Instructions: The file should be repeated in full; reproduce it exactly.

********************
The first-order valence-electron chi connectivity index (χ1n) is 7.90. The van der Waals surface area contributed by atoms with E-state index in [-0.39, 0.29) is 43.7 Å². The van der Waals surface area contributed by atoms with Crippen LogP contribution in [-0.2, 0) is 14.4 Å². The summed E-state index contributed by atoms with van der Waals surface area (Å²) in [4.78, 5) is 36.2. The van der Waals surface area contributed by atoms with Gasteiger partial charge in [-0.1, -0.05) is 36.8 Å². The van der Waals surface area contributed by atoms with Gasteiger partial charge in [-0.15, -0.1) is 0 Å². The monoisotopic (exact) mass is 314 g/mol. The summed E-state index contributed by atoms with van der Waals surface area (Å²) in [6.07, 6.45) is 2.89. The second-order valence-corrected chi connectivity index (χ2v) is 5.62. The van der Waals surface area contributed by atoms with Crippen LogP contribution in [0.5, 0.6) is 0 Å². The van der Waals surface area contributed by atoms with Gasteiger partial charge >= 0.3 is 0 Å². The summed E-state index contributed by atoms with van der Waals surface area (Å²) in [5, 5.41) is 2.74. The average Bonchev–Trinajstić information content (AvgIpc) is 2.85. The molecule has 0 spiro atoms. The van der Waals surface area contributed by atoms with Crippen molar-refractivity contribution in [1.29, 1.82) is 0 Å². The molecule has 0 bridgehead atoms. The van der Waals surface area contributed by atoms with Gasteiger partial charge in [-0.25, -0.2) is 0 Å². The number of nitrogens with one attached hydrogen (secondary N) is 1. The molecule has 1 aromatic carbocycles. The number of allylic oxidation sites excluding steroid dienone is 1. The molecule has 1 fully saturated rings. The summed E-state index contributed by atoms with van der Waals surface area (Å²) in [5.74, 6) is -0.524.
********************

The first-order valence-electron chi connectivity index (χ1n) is 7.90. The van der Waals surface area contributed by atoms with E-state index in [-0.39, 0.29) is 43.7 Å². The van der Waals surface area contributed by atoms with Crippen LogP contribution in [-0.2, 0) is 14.4 Å². The summed E-state index contributed by atoms with van der Waals surface area (Å²) in [4.78, 5) is 36.2. The van der Waals surface area contributed by atoms with Gasteiger partial charge in [-0.1, -0.05) is 36.8 Å². The van der Waals surface area contributed by atoms with Gasteiger partial charge in [-0.15, -0.1) is 0 Å². The monoisotopic (exact) mass is 314 g/mol. The summed E-state index contributed by atoms with van der Waals surface area (Å²) in [6.07, 6.45) is 2.89. The second-order valence-corrected chi connectivity index (χ2v) is 5.62. The van der Waals surface area contributed by atoms with Crippen LogP contribution in [0.5, 0.6) is 0 Å². The van der Waals surface area contributed by atoms with Gasteiger partial charge >= 0.3 is 0 Å². The summed E-state index contributed by atoms with van der Waals surface area (Å²) in [5, 5.41) is 2.74. The average Bonchev–Trinajstić information content (AvgIpc) is 2.85. The molecule has 0 spiro atoms. The van der Waals surface area contributed by atoms with Crippen molar-refractivity contribution in [1.29, 1.82) is 0 Å². The molecule has 0 bridgehead atoms. The van der Waals surface area contributed by atoms with Gasteiger partial charge in [-0.25, -0.2) is 0 Å². The number of nitrogens with one attached hydrogen (secondary N) is 1. The molecule has 1 aromatic carbocycles. The number of allylic oxidation sites excluding steroid dienone is 1. The molecule has 1 fully saturated rings. The summed E-state index contributed by atoms with van der Waals surface area (Å²) in [5.74, 6) is -0.524.